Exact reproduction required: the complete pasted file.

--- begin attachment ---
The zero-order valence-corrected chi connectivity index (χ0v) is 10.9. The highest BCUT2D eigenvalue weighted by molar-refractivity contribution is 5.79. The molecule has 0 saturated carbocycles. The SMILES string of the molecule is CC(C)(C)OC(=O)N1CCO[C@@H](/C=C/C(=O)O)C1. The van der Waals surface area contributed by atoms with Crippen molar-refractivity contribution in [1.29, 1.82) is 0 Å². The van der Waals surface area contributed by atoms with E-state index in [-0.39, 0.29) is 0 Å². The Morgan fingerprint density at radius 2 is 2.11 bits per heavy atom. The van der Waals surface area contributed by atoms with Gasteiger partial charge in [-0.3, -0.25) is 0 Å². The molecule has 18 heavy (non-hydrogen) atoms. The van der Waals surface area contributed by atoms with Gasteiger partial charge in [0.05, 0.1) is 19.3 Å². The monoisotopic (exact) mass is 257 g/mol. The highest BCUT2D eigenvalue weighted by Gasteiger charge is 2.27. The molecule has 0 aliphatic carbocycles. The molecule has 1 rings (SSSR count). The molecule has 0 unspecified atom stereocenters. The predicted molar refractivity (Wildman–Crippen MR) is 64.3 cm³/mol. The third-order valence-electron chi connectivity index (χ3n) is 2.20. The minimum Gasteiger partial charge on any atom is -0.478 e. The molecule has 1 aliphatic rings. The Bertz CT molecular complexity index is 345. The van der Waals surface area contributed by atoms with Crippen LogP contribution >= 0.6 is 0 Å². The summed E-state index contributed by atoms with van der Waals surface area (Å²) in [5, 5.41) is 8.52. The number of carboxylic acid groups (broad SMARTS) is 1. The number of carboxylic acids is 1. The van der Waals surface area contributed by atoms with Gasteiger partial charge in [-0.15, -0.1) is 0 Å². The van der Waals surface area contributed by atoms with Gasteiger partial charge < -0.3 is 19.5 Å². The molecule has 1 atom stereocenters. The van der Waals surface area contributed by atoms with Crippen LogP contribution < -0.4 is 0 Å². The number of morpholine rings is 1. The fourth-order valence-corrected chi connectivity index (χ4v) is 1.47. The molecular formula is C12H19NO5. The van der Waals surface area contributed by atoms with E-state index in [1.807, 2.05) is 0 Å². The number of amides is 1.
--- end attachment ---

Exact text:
The zero-order valence-corrected chi connectivity index (χ0v) is 10.9. The highest BCUT2D eigenvalue weighted by molar-refractivity contribution is 5.79. The molecule has 0 saturated carbocycles. The SMILES string of the molecule is CC(C)(C)OC(=O)N1CCO[C@@H](/C=C/C(=O)O)C1. The van der Waals surface area contributed by atoms with Crippen molar-refractivity contribution in [1.29, 1.82) is 0 Å². The van der Waals surface area contributed by atoms with E-state index in [-0.39, 0.29) is 0 Å². The Morgan fingerprint density at radius 2 is 2.11 bits per heavy atom. The van der Waals surface area contributed by atoms with Gasteiger partial charge in [-0.3, -0.25) is 0 Å². The molecule has 18 heavy (non-hydrogen) atoms. The van der Waals surface area contributed by atoms with Gasteiger partial charge in [0.05, 0.1) is 19.3 Å². The monoisotopic (exact) mass is 257 g/mol. The highest BCUT2D eigenvalue weighted by Gasteiger charge is 2.27. The molecule has 0 aliphatic carbocycles. The molecule has 1 rings (SSSR count). The molecule has 0 unspecified atom stereocenters. The predicted molar refractivity (Wildman–Crippen MR) is 64.3 cm³/mol. The third-order valence-electron chi connectivity index (χ3n) is 2.20. The minimum Gasteiger partial charge on any atom is -0.478 e. The molecule has 1 aliphatic rings. The Bertz CT molecular complexity index is 345. The van der Waals surface area contributed by atoms with Crippen LogP contribution >= 0.6 is 0 Å². The summed E-state index contributed by atoms with van der Waals surface area (Å²) in [5, 5.41) is 8.52. The number of carboxylic acid groups (broad SMARTS) is 1. The number of carboxylic acids is 1. The van der Waals surface area contributed by atoms with Gasteiger partial charge in [-0.15, -0.1) is 0 Å². The van der Waals surface area contributed by atoms with Gasteiger partial charge < -0.3 is 19.5 Å². The molecule has 1 atom stereocenters. The van der Waals surface area contributed by atoms with Crippen LogP contribution < -0.4 is 0 Å². The number of morpholine rings is 1. The fourth-order valence-corrected chi connectivity index (χ4v) is 1.47. The molecular formula is C12H19NO5. The van der Waals surface area contributed by atoms with E-state index in [1.807, 2.05) is 0 Å². The number of amides is 1.